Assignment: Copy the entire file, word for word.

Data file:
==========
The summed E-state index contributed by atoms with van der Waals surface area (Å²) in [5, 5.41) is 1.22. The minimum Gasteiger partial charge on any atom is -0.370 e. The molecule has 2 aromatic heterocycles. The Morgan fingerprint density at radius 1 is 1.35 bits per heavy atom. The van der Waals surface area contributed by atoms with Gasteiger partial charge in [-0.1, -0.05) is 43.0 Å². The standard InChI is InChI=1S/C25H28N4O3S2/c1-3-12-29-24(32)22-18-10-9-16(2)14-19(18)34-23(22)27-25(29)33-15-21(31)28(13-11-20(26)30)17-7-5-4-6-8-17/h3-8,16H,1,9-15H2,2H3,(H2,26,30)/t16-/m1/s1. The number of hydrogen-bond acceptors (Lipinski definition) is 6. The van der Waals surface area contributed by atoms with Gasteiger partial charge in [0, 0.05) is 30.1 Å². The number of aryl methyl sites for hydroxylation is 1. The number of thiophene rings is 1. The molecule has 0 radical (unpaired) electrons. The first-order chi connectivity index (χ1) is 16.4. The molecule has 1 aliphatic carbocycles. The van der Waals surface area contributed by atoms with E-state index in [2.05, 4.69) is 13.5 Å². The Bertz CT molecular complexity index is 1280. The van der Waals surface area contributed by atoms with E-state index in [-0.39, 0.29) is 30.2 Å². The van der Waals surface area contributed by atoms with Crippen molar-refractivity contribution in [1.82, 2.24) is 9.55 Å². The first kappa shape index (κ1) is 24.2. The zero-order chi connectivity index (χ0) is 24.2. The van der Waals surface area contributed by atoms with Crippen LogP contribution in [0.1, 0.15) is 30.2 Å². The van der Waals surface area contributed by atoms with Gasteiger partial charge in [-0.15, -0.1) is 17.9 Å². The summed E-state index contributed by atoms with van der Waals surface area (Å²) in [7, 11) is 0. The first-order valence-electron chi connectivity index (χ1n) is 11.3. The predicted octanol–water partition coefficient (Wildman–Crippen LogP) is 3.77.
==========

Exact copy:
The summed E-state index contributed by atoms with van der Waals surface area (Å²) in [5, 5.41) is 1.22. The minimum Gasteiger partial charge on any atom is -0.370 e. The molecule has 2 aromatic heterocycles. The Morgan fingerprint density at radius 1 is 1.35 bits per heavy atom. The van der Waals surface area contributed by atoms with Gasteiger partial charge in [-0.1, -0.05) is 43.0 Å². The standard InChI is InChI=1S/C25H28N4O3S2/c1-3-12-29-24(32)22-18-10-9-16(2)14-19(18)34-23(22)27-25(29)33-15-21(31)28(13-11-20(26)30)17-7-5-4-6-8-17/h3-8,16H,1,9-15H2,2H3,(H2,26,30)/t16-/m1/s1. The number of hydrogen-bond acceptors (Lipinski definition) is 6. The van der Waals surface area contributed by atoms with Gasteiger partial charge in [0, 0.05) is 30.1 Å². The number of aryl methyl sites for hydroxylation is 1. The number of thiophene rings is 1. The molecule has 0 radical (unpaired) electrons. The first-order chi connectivity index (χ1) is 16.4. The molecule has 1 aliphatic carbocycles. The van der Waals surface area contributed by atoms with E-state index in [2.05, 4.69) is 13.5 Å². The Bertz CT molecular complexity index is 1280. The van der Waals surface area contributed by atoms with E-state index in [-0.39, 0.29) is 30.2 Å². The van der Waals surface area contributed by atoms with Crippen molar-refractivity contribution in [1.82, 2.24) is 9.55 Å². The first kappa shape index (κ1) is 24.2. The zero-order chi connectivity index (χ0) is 24.2. The van der Waals surface area contributed by atoms with Crippen LogP contribution in [0.1, 0.15) is 30.2 Å². The van der Waals surface area contributed by atoms with Gasteiger partial charge in [-0.15, -0.1) is 17.9 Å². The summed E-state index contributed by atoms with van der Waals surface area (Å²) in [7, 11) is 0. The first-order valence-electron chi connectivity index (χ1n) is 11.3. The predicted octanol–water partition coefficient (Wildman–Crippen LogP) is 3.77.